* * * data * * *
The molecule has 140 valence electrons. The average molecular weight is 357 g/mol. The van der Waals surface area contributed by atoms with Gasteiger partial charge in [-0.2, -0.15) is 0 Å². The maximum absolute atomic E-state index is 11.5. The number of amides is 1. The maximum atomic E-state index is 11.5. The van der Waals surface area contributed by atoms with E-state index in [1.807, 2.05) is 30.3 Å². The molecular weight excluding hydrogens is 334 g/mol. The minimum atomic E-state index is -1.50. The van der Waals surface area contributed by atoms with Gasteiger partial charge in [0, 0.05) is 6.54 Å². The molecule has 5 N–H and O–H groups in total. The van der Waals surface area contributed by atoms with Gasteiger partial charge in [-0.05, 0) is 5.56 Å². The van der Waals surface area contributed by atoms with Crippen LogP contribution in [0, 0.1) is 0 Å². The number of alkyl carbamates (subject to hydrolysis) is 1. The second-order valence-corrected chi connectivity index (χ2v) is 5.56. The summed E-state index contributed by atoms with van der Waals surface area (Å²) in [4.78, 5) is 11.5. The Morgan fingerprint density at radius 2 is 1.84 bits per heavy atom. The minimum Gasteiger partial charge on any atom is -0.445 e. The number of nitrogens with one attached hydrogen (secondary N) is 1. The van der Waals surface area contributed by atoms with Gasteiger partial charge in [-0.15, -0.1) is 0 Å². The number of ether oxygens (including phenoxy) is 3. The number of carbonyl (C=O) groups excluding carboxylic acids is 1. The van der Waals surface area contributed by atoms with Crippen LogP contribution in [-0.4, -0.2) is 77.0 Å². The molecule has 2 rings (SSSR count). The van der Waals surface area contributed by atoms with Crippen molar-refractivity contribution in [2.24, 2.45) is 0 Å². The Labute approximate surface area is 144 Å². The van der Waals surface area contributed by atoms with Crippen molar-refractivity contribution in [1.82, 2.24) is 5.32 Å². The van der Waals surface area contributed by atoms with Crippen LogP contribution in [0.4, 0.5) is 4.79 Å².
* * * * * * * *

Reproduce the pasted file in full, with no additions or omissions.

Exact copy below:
The molecule has 140 valence electrons. The average molecular weight is 357 g/mol. The van der Waals surface area contributed by atoms with Gasteiger partial charge in [-0.2, -0.15) is 0 Å². The maximum absolute atomic E-state index is 11.5. The number of amides is 1. The maximum atomic E-state index is 11.5. The van der Waals surface area contributed by atoms with E-state index in [1.807, 2.05) is 30.3 Å². The molecular weight excluding hydrogens is 334 g/mol. The minimum atomic E-state index is -1.50. The van der Waals surface area contributed by atoms with Gasteiger partial charge in [0, 0.05) is 6.54 Å². The molecule has 5 N–H and O–H groups in total. The van der Waals surface area contributed by atoms with Gasteiger partial charge in [-0.05, 0) is 5.56 Å². The van der Waals surface area contributed by atoms with Crippen LogP contribution in [0, 0.1) is 0 Å². The number of alkyl carbamates (subject to hydrolysis) is 1. The second-order valence-corrected chi connectivity index (χ2v) is 5.56. The summed E-state index contributed by atoms with van der Waals surface area (Å²) in [4.78, 5) is 11.5. The Morgan fingerprint density at radius 2 is 1.84 bits per heavy atom. The minimum Gasteiger partial charge on any atom is -0.445 e. The number of nitrogens with one attached hydrogen (secondary N) is 1. The van der Waals surface area contributed by atoms with Gasteiger partial charge in [-0.15, -0.1) is 0 Å². The number of ether oxygens (including phenoxy) is 3. The number of carbonyl (C=O) groups excluding carboxylic acids is 1. The van der Waals surface area contributed by atoms with Crippen LogP contribution in [-0.4, -0.2) is 77.0 Å². The molecule has 2 rings (SSSR count). The van der Waals surface area contributed by atoms with Crippen molar-refractivity contribution in [2.24, 2.45) is 0 Å². The Labute approximate surface area is 144 Å². The van der Waals surface area contributed by atoms with Crippen molar-refractivity contribution in [1.82, 2.24) is 5.32 Å². The van der Waals surface area contributed by atoms with Crippen LogP contribution in [0.4, 0.5) is 4.79 Å².